In terms of an actual recommendation, you can’t beat the Hotel de Russie, one of Rome’s most famous hotels, and it’s beautiful courtyard gardens for a swish drink, some posing and some people watching! Set between the Piazza del Popolo and the Spanish Steps it’s right in the heart of the action. The drinks aren’t cheap, but the setting, the service and the styling make for a special evening out,especially if you have something to celebrate. Also, if you fork out for a couple of drinks, you can save some cash and skip dinner with the amount of freebie snacks they bring out! We ordered some Italian cocktails and then gorged ourselves on fresh mozzarella and crudities, spicy meatballs, gigantic juicy green olives and small salty black ones, deep fried polenta and still-warm foccacia with oil.
The vibe is elegant, but with a funky air as the mixologists fling their shakers about to the sounds of a DJ, ensconced in a balcony high up on the wall, not too dissimilar to that famous one in Verona…
Where I ate
I tried to pick between three restaurants but I couldn’t pick a favourite, so I’ll recommend the three but I’ll keep it brief!
Something fancy: Casina Valadier is set in the Borghese Gardens, and is an old private residence, converted to a beautiful restaurant and event space. The décor, location and view are all so beautiful it made me want to fly all my friends and family out to renew my wedding vows. Speaking to some locals, it seems that Casina Valadier is something of an institution, and all “special” evenings out in the city start with aperitifs in the gardens, overlooking the cityscape. Take your camera!
Something traditional: Antica Pesa is a little bit out of the way, in one of the oldest parts of the city, Trastevere, set amongst old crumbling buildings, windy streets and cobbled paths, but it was worth the taxi ride. A lobby literally covered in photos of famous faces (James Bond through to Taxi Driver, via Sharon Stone and Will Smith – who both sent hand written notes) suggests it’s going to be a good night! The service was brilliant, the wine list was longer, bigger and heavier than the Bible (we took a recommendation!) and a menu full of traditional dishes and local ingredients all eaten in the courtyard, under the stars, made for a wonderful meal. What absolutely made my evening however, was when I chose a “traditional Roman picnic” as my starter and, expecting a plate of antipasti, was amazed when an artist’s case came out. I actually did I little squeal. I love an innovative serving suggestion!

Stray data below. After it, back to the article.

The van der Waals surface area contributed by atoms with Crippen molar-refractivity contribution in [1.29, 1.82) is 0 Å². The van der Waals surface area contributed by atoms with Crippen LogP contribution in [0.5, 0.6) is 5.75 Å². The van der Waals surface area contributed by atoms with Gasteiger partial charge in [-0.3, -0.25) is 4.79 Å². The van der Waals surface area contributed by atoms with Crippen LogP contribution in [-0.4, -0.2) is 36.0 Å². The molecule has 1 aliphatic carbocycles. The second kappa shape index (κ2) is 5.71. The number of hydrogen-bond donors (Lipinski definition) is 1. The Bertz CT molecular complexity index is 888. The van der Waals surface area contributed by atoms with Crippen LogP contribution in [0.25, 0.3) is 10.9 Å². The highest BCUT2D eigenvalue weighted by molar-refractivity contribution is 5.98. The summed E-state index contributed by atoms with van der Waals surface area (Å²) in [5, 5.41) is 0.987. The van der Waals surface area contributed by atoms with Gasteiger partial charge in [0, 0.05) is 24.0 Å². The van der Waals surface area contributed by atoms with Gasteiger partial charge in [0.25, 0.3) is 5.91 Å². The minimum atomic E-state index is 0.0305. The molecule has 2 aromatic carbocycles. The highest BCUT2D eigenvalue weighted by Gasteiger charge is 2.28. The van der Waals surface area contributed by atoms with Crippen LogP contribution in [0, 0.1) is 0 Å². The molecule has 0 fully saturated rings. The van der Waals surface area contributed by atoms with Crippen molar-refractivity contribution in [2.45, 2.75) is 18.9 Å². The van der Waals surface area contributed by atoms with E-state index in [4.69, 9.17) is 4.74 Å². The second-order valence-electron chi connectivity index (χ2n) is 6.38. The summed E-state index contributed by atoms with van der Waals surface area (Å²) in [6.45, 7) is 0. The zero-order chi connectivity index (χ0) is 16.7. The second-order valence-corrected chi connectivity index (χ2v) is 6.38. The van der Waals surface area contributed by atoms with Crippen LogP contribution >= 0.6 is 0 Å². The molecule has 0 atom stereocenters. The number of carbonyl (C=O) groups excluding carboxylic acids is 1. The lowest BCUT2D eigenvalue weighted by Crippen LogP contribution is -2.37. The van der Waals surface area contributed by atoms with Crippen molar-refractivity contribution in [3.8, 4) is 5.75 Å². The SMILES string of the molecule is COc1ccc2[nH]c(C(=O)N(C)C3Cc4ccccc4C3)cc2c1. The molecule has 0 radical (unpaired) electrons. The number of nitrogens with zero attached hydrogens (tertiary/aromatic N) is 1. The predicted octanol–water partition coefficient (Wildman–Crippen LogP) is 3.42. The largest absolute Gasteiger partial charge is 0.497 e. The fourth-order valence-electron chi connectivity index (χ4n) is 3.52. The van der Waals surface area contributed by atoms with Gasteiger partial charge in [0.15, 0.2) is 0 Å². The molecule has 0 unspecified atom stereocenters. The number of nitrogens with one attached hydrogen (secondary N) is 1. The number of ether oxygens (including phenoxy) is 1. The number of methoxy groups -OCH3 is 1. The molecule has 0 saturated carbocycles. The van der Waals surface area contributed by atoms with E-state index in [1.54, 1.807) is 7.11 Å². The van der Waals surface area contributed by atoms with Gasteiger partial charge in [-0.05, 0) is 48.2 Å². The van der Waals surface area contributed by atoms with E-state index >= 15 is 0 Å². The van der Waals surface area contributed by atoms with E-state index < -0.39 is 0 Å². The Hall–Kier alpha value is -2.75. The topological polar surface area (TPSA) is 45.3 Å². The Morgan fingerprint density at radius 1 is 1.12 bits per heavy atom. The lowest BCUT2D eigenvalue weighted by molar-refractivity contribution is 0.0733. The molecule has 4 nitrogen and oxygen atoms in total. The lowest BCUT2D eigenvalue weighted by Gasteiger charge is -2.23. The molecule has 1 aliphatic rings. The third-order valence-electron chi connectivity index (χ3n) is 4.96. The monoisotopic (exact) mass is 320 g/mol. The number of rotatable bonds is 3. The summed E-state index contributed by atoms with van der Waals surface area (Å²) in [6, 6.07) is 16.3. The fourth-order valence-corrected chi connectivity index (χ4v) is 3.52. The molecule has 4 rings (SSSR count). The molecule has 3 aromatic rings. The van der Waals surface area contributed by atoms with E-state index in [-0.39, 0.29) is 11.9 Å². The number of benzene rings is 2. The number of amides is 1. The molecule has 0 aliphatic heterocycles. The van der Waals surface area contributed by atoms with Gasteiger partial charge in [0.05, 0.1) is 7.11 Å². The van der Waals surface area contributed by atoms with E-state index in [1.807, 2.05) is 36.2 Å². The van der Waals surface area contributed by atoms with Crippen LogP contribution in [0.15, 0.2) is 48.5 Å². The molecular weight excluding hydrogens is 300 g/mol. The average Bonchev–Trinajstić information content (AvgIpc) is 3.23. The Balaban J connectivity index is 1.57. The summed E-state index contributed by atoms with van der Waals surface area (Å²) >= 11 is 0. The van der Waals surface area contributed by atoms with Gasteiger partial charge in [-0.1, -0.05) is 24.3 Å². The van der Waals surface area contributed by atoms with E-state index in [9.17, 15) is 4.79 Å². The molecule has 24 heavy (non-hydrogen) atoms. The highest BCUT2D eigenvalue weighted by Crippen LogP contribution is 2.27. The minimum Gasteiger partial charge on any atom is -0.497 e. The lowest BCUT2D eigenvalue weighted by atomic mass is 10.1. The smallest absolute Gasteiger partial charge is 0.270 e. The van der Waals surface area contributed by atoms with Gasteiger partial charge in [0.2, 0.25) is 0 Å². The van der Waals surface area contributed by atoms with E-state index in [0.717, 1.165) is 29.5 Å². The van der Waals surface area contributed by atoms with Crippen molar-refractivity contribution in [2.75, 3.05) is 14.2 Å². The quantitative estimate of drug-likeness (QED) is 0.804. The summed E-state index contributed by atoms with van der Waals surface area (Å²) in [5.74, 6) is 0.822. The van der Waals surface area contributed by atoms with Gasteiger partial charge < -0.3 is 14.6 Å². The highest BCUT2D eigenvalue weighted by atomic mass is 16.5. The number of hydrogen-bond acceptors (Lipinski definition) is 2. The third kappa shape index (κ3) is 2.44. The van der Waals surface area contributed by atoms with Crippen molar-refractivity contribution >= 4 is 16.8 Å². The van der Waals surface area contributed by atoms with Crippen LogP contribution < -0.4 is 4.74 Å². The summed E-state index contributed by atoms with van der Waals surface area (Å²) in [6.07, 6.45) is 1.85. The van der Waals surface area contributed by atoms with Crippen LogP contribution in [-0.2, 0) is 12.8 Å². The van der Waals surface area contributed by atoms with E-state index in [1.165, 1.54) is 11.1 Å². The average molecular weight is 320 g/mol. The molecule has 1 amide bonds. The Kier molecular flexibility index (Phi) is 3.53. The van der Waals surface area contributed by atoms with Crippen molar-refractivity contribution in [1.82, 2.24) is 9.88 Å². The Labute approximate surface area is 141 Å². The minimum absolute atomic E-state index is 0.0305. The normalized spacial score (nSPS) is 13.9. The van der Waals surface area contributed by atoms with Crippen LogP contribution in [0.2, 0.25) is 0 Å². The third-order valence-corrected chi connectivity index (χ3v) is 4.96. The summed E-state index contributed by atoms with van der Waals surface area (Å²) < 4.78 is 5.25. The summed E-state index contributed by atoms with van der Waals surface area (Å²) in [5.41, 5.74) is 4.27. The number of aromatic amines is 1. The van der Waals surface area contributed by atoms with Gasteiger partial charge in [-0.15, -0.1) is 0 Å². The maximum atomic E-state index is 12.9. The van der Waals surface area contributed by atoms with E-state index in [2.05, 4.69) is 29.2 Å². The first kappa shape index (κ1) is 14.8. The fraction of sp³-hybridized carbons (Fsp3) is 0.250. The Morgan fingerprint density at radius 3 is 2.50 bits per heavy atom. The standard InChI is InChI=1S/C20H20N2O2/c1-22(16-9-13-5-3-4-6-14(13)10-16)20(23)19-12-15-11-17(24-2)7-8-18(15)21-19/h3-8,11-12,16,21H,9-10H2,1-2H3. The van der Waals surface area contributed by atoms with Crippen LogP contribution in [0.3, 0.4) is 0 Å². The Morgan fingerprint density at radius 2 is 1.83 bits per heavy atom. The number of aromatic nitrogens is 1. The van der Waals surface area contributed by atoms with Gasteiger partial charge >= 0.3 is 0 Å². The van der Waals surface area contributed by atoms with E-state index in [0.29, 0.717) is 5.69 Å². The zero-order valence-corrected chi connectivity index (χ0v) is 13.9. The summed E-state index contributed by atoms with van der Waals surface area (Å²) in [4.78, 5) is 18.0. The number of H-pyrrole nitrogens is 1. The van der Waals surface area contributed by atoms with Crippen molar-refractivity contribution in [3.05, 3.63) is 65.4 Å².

Something modern: Molto, located in the upmarket Parioli area of the city, is contemporary and stylish. Pre-drinks on the decking outside with some nibbles (local parmigiano dipped in lavender honey. Swooooon), and then modern Italian cuisine in the trendy, black and white interior made for a perfect evening. There are wine bottles lining the walls at one end of the restaurant, a sleek bar at the other end, and slap bang in the middle, a big food station where they slice the cold meats, mash potatoes and plate up your pasta.
What I did
Of course there are the usual recommendations to visit the main tourist attractions, the Spanish Steps, Trevi Fountain, Sistene Chapel, Colosseum, Vatican City, Pantheon, Borghese Gardens, the Roman Forum and the giant “Wedding Cake” (which my dad used to tell me about as a child – and was most disappointed to see when I finally visited Rome for the first time as a teenager!), the famous Piazzas Navona, del Popolo and della Repubblica and of course the famous streets of Via dei Condotti, Via del Babuino and Via Veneto with their bars, restaurants, designer shops and cafes.
You can read about those in any guide book, and I suggest you pay them all a visit if you have time.
Having been to Rome before though, the best recommendation I was given for this trip was to visit Eataly. You may have heard about them as they are popping up all over the world, they are basically enormous food courts-come-marketplaces-come-cookery schools, you can park outside, pick up a basket (or a trolley, depending on how big your case is) and spend a good few hours shopping for fresh, local produce and traditional Italian foodstuffs, taste-testing your way around the various stalls and stations and then stopping for a bite to eat in one of the restaurants, and even book yourself in for a cookery lesson or some wine tasting. Located about 15 minutes from Fiumicino airport, you could stop by on your way home…
… and eat it all on the plane.
So, ladies, do you have any Roman recommendations? (Ed’s note – I’d particularly love to hear any more hotel recommendations you have!)